As I write this column, the Garmin watch on my wrist is telling me I’ve “moderately” recovered from my last run and recommends I do a sprint training workout mixed in with 30 minutes of light running before and after. Nearly an hour in total. Meanwhile, my partner’s Apple Watch is bugging her to hurry up and close her rings. Maybe it’s time to go for a walk?
It’s currently 103ºF outside. Nearly 40ºC for the metric folks out there.
My watch is “aware” of this. It showed up in my watch’s Morning Report and on the little weather widget on my watch face. But the algorithm that determines how many steps I should take or miles I should run is unaware or unsympathetic. The same applies to any other fitness smartwatch with daily goals, step streaks, and so on.
In his new weekly column, Android Central Fitness Editor Michael Hicks talks about the world of wearables, apps, and overall fitness tech related to running and health.
I’m currently testing the Garmin Forerunner 965 for a review, and aside from its predecessor (the Forerunner 955), it’s the only watch I’ve tested with a “heat acclimation” stat that tells you how well you’re adapting to warmer temperatures, and supposedly adjusts your VO2 Max estimate and training readiness accordingly.
But even though it says I’ve only climbed to 48% acclimated, the watch wants me to go to my local unshaded track — which isn’t open early in the morning — and sprint a dozen 100-yard dashes. Not to mention, most other sub-$500 Garmin watches don’t have this tool yet, so I normally wouldn’t know how “ready” I am for the heat.
Instead, rather than fall behind on my steps challenge and watch my acute load dip, I plan to go out for a 9pm power walk after I finish writing this, when it’s “only” in the low 80s.
I’ve been using these stats and daily recommendations as a way to motivate myself to run more frequently, and there’s an inherent rush when I hit my goals or trend upward in my health stats. But by gamifying my personal fitness, there inevitably comes a time when I start to, well, lose the game. And suddenly these stats trigger a guilty lump in the pit of my stomach.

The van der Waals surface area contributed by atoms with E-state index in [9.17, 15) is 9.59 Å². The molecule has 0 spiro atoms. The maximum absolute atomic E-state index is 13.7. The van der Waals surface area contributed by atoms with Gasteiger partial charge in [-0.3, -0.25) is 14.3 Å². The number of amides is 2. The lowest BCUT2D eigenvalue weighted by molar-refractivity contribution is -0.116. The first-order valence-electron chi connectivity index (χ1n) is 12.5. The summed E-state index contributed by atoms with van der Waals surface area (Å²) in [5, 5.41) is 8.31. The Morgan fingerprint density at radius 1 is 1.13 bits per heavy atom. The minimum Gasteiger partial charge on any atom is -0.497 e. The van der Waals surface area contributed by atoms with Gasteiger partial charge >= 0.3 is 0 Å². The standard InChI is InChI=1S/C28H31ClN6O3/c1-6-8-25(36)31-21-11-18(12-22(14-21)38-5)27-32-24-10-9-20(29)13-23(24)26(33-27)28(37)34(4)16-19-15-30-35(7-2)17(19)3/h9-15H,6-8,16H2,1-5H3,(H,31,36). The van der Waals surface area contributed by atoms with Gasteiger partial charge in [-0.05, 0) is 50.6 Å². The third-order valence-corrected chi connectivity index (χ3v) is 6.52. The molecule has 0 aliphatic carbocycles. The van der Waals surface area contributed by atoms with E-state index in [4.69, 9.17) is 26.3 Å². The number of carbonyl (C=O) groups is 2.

I know objectively that going out for sprints or interval training (another recommended workout from earlier this week) is stupid and unhealthy in this weather; but I still feel like I should because the algorithm says so.
This isn’t just about hot weather, either! When I lived in Boston or New York, there were long stretches of time when snowstorms or black ice made activities extremely ill-advised. And after I fell hard on my knee during a half-marathon and couldn’t walk without pain, there was no setting on my health app of choice to say, “I’m injured, maybe reduce my goals a bit?”
Yes, tools like Body Battery and Daily Readiness Score can signal when you’re sick due to poor sleep or irregular heart rate data. But in a lot of cases, you’ll be “ready” to work out when you really can’t.
In these moments, it often has the effect of making me shut off notifications and throw my watch in a drawer, because circumstances beyond my control are making me a “failure” to a device that’s objectively measuring my health and fitness. Either that, or I continue to train when I shouldn’t, and make things worse.
Then, once you’re healthy or the snow thaws, you get to see all of your stats pick up from where you left off — meaning you’re constantly “declining.”
More and more smartwatches are designed to “coach” you. Garmin and Fitbit have offered recommended workouts for years. COROS EvoLab and Polar FitSpark offer similar guidance based on your VO2 Max, fatigue, training load, and other data. Amazfit’s Zepp Coach is leaning into AI to offer you personalized training plans.
The big two, Apple and Samsung, haven’t caught up yet, but don’t be surprised if they take that step soon. Apple’s running and cycling tools have really improved in recent updates, and its new Fitness+ Custom Plans could easily lead to personalized workout schedules. And as I wrote in an earlier column, I’m really hoping that Samsung closes the fitness gap and upgrades Samsung Health with the upcoming Galaxy Watch 6 launch.
But as “smart” as watches are getting for fitness coaching, none of them will ever have the common sense of a real-life running coach to say, “Hoo boy, it’s hot today! Stick to a short, easy run,” or “You’re clearly injured. Go home and rest until you’re ready.”
I’m not saying it’s reasonable to expect my smartwatch to know everything going on in my life; it might honestly be a little creepy if it did. And following my watch’s advice has helped me return closer to my pre-pandemic, pre-injury fitness level than ever before.
But the same way that you can tell Garmin Coach how often and far you run in a week before it sends you a 12-week training schedule, I wish fitness apps had an “injury” setting to adjust your goals, or (if you give your watch your local zip code) have it adjust your suggested workout based on local weather. Context is everything!